If disability is one of the great human rights challenges of this century, then within this, psychosocial disability remains one of the most challenging and misunderstood areas of disability. Paul Deany, DRF Program Officer
As a person with bi-polar and someone who has worked in the field of psychosocial disabilities, I believe this is one of the most marginalized areas of disability. Indeed, if disability is one of the great human rights challenges of this century, then within this, psychosocial disability remains one of the most challenging and misunderstood areas of disability.
Persons with psychosocial disabilities face many forms of stigma and discrimination, as well as barriers to exercising their civil, economic, social and cultural rights. These barriers are heightened by urbanization, increasing human insecurity, poverty, natural disasters, migration, hunger and conflict.
As I will outline, further barriers are posed by discriminatory legislation and practices depriving persons with psychosocial disabilities of legal capacity and liberty, and by violence, abuse, cruel, inhuman and degrading treatment on the basis of disability.
Psychosocial disability differs in that it can be episodic, invisible and often not well identified. It may be hidden by individuals or their families out of shame, denial or the fear of being locked up and stripped of their most basic rights. In countries where persons with psychosocial disabilities are victims of repressive laws, forced incarceration, stigma and systemic abuse, this fear is very real.
None of this is entirely new. Persons with psychosocial disabilities have been marginalized, shunned and demonized throughout history. We often see psychosocial disability associated with criminality, deviance and detention. Having a psychosocial disability is still used as grounds for excluding people from entry into countries, including the US, and from other basic freedoms afforded under the disability convention.
Much of the discourse on psychosocial disabilities is also couched in medical and health terms. There is still a strong push from parts of the psychiatric community to view psychosocial disabilities as largely biomedical and health issues. Many people have expressed strong concerns about the increasing push to over-prescribe anti-psychotic drugs, mood stabilizers and other pharmaceuticals in a well-orchestrated global push to increase medication of mental health problems, which blatantly promotes an expansionist agenda of the mental health industry and not the rights of individuals.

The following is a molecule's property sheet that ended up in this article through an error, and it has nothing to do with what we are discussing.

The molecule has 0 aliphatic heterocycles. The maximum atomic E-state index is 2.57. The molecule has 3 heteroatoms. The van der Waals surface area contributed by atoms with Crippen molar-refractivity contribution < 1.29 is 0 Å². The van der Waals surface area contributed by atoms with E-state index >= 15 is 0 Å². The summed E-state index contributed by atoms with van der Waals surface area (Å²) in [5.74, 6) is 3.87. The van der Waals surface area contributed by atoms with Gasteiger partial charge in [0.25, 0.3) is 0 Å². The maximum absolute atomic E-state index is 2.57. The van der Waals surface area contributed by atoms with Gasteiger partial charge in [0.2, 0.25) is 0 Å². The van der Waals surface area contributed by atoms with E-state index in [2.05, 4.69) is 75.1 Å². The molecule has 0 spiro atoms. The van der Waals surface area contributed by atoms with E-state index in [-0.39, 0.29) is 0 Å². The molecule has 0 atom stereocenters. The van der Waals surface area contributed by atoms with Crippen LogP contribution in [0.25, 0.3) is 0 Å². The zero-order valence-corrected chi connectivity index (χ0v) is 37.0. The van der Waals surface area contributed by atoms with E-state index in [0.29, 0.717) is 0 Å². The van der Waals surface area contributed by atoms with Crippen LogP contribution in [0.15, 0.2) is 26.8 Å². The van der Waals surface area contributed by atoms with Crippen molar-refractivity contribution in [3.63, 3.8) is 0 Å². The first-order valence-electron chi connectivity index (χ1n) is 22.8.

The challenge here is that in many countries, the system is dominated by the medical model to the detriment of rights and quality of life. Building more psychiatric hospitals is seen as the main solution. Fundamental issues such as housing, support, jobs, education, voting, and political and legal rights are seldom considered. Persons with psychosocial disabilities are under the domain of psychiatry and in this domain, their rights are abused.
Of even greater concern are countries which classify psychosocial disability as a separate form of disability, governed under mental health legislation, and then use this legislation to remove many of the rights and protections guaranteed under the CRPD and instruments, such as the Convention Against Torture.
Some countries are bringing back retrograde and draconian mental health laws which strip people of their rights. This begs the question: Why is psychosocial disability dealt with by law in many countries as an entirely different form of disability? It seems we are still heavily influenced by centuries of mainly western legislation and treatment which views psychosocial disability as a separate type of disability.
In many countries where basic rights and services are sorely lacking, we have the situation where persons with psychosocial disabilities are shackled, chained and incarcerated by the state or their family, against most fundamental rights and laws – sometimes indefinitely.
This forced and brutal detention is endemic in many less developed and even some fairly well developed countries and has been documented by Human Rights Watch in a diverse range of countries.